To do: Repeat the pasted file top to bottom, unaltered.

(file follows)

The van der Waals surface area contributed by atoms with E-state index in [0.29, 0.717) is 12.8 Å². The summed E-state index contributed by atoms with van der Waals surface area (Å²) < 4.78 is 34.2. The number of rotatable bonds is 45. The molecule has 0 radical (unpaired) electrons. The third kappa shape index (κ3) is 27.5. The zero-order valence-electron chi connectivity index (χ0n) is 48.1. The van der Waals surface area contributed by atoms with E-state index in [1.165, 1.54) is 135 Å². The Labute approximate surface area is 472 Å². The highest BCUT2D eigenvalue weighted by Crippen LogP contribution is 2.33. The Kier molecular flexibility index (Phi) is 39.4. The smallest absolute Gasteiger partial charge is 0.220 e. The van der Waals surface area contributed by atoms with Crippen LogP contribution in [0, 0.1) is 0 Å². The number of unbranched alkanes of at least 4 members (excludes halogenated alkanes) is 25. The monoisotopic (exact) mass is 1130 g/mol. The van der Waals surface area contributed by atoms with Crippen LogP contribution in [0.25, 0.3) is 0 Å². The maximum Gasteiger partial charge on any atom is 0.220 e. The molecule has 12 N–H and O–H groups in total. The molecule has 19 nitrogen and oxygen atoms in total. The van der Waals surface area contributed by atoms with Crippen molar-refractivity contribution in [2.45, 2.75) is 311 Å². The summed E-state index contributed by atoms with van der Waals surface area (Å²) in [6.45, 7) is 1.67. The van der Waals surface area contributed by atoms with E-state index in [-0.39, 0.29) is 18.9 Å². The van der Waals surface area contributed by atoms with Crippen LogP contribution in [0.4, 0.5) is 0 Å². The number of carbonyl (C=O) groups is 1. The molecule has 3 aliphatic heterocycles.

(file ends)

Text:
The van der Waals surface area contributed by atoms with E-state index in [0.29, 0.717) is 12.8 Å². The summed E-state index contributed by atoms with van der Waals surface area (Å²) < 4.78 is 34.2. The number of rotatable bonds is 45. The molecule has 0 radical (unpaired) electrons. The third kappa shape index (κ3) is 27.5. The zero-order valence-electron chi connectivity index (χ0n) is 48.1. The van der Waals surface area contributed by atoms with E-state index in [1.165, 1.54) is 135 Å². The Labute approximate surface area is 472 Å². The highest BCUT2D eigenvalue weighted by Crippen LogP contribution is 2.33. The Kier molecular flexibility index (Phi) is 39.4. The smallest absolute Gasteiger partial charge is 0.220 e. The van der Waals surface area contributed by atoms with Crippen LogP contribution in [0, 0.1) is 0 Å². The number of unbranched alkanes of at least 4 members (excludes halogenated alkanes) is 25. The monoisotopic (exact) mass is 1130 g/mol. The van der Waals surface area contributed by atoms with Crippen LogP contribution in [0.25, 0.3) is 0 Å². The maximum Gasteiger partial charge on any atom is 0.220 e. The molecule has 12 N–H and O–H groups in total. The molecule has 19 nitrogen and oxygen atoms in total. The van der Waals surface area contributed by atoms with Crippen molar-refractivity contribution in [2.45, 2.75) is 311 Å². The summed E-state index contributed by atoms with van der Waals surface area (Å²) in [6.45, 7) is 1.67. The van der Waals surface area contributed by atoms with E-state index in [-0.39, 0.29) is 18.9 Å². The van der Waals surface area contributed by atoms with Crippen LogP contribution in [0.4, 0.5) is 0 Å². The number of carbonyl (C=O) groups is 1. The molecule has 3 aliphatic heterocycles.